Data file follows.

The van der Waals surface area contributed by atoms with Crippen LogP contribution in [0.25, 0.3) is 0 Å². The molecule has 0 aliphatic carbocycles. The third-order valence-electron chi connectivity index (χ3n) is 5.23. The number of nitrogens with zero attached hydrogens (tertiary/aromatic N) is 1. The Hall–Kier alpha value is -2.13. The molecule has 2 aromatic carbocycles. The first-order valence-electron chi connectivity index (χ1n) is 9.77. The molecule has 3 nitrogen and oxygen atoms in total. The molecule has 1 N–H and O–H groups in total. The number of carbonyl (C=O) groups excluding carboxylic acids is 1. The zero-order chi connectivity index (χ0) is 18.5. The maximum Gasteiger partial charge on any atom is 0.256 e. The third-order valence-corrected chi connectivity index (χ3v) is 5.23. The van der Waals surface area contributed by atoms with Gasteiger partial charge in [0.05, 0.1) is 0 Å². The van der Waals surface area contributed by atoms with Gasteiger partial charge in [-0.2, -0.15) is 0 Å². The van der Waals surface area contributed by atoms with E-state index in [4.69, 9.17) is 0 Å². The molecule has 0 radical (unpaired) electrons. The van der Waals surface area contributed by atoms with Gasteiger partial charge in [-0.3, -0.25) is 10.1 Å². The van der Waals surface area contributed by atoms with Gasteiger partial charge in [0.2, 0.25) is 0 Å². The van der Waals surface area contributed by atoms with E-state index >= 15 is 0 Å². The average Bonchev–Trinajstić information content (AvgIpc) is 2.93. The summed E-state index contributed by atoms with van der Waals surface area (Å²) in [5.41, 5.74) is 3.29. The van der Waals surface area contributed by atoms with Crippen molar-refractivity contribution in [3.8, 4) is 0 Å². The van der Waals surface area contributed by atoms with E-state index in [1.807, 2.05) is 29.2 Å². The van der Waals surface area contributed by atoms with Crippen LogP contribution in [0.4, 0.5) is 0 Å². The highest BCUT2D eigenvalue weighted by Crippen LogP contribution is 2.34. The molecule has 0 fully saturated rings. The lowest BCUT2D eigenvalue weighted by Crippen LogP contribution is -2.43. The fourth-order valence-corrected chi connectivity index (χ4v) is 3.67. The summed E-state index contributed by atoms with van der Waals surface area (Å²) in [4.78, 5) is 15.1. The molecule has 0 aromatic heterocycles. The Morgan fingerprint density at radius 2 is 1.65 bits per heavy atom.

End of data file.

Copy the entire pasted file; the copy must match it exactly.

The van der Waals surface area contributed by atoms with Crippen LogP contribution in [0.25, 0.3) is 0 Å². The molecule has 0 aliphatic carbocycles. The third-order valence-electron chi connectivity index (χ3n) is 5.23. The number of nitrogens with zero attached hydrogens (tertiary/aromatic N) is 1. The Hall–Kier alpha value is -2.13. The molecule has 2 aromatic carbocycles. The first-order valence-electron chi connectivity index (χ1n) is 9.77. The molecule has 3 nitrogen and oxygen atoms in total. The molecule has 1 N–H and O–H groups in total. The number of carbonyl (C=O) groups excluding carboxylic acids is 1. The zero-order chi connectivity index (χ0) is 18.5. The maximum Gasteiger partial charge on any atom is 0.256 e. The third-order valence-corrected chi connectivity index (χ3v) is 5.23. The van der Waals surface area contributed by atoms with Gasteiger partial charge in [0.05, 0.1) is 0 Å². The van der Waals surface area contributed by atoms with Gasteiger partial charge in [-0.2, -0.15) is 0 Å². The van der Waals surface area contributed by atoms with E-state index in [4.69, 9.17) is 0 Å². The molecule has 0 radical (unpaired) electrons. The van der Waals surface area contributed by atoms with Gasteiger partial charge in [-0.3, -0.25) is 10.1 Å². The van der Waals surface area contributed by atoms with Gasteiger partial charge in [0.2, 0.25) is 0 Å². The van der Waals surface area contributed by atoms with E-state index >= 15 is 0 Å². The average Bonchev–Trinajstić information content (AvgIpc) is 2.93. The summed E-state index contributed by atoms with van der Waals surface area (Å²) in [5.41, 5.74) is 3.29. The van der Waals surface area contributed by atoms with Crippen molar-refractivity contribution in [3.8, 4) is 0 Å². The van der Waals surface area contributed by atoms with E-state index in [1.807, 2.05) is 29.2 Å². The van der Waals surface area contributed by atoms with Crippen LogP contribution in [0.4, 0.5) is 0 Å². The highest BCUT2D eigenvalue weighted by Crippen LogP contribution is 2.34. The molecule has 0 fully saturated rings. The lowest BCUT2D eigenvalue weighted by Crippen LogP contribution is -2.43. The fourth-order valence-corrected chi connectivity index (χ4v) is 3.67. The summed E-state index contributed by atoms with van der Waals surface area (Å²) in [4.78, 5) is 15.1. The molecule has 0 aromatic heterocycles. The Morgan fingerprint density at radius 2 is 1.65 bits per heavy atom.